This week the Fantasy niches and trends that are catching readers’ eyes are fairly focused, with readers keeping an eye on the Classics of the genre and on the old favourite, Magical Academy stories. As well as this there is a lot of interest in Sword and Sorcery themed books, and the readers seem to be drawn to End of the World scenarios, plus Paranormal settings and stories.

It should be no surprise to readers that Harry Potter and Lord of the Rings are both taking up plenty of spots on the chart. They have the push of the branding behind them, as well as the skills of their writers, to promote them to a higher degree and to attract readers long after their first publishing. Other Classics enjoying a spot on the chart are, George Orwell’s, 1984 and Animal Farm, and a new version of Washington Irving’s famous, The Legend of Sleepy Hollow and Other Stories. These books and book series have quite a lot of differences between them, but a lot of the popular niches and trends of the week are visible in them.

For example, Harry Potter is the best known example of the Magical Academy niche in action. Still massively popular after all these years it appears to be helping to life other books in this niche up, which might explain why there are so many books in the niche selling well at the moment. Though it should be noted that the books not connected to the Harry Potter series in this niche tend to be more Romance based and starring female characters. They often feature Reverse Harems and Bully Romances, which is a bit different than the original series about tweens and teens fighting against Lord Voldemort. Fighting some great evil is still included, however, and is often the main source of drama and plot in these books.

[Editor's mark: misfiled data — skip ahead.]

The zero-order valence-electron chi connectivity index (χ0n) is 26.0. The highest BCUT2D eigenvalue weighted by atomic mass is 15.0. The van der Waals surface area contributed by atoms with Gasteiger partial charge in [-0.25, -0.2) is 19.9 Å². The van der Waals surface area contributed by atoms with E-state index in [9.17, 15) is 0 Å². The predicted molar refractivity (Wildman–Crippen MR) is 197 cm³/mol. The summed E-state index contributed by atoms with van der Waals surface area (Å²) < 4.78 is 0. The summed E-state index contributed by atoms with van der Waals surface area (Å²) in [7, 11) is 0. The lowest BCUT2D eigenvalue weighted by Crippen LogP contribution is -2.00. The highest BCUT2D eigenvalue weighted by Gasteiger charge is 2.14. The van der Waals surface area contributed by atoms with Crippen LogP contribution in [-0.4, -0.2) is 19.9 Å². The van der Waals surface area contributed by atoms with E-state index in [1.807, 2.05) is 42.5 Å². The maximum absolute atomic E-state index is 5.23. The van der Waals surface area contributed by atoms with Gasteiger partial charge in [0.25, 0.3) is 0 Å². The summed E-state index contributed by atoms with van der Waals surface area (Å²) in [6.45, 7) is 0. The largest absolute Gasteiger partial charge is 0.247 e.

Similarly, the continued popularity of Lord of the Rings, by J.R. R. Tolkien, is a reflection of the popularity of that style of Fantasy story telling. Books similar to this style on the chart include The Witcher series, by Andrzej Sapkowski, and Red Sister, by Mark Lawrence. Swords, magic, the occasional dragon or horde of goblins, these are the bricks and mortar that this niche is built on and most of it can be linked back to Tolkien’s work, and then once more back to the legends and mythologies he drew his own influence from. 

The end of the world and dystopian civilisations leading up to it are also popular this week, as reflected in the presence of 1984 and Animal Farm. But there are also books that are on the same topic, but have very different tones. For example, A Boy and His Dog at the End of the World: A Novel, by C. A. Fletcher, tells the story of a boy who goes looking for his stolen dog after the apocalypse. This is pretty far from 1984’s story of life in a violent autocratic state, and yet they both deal with life in an abnormal world where the rules that we are used to are things of the past.

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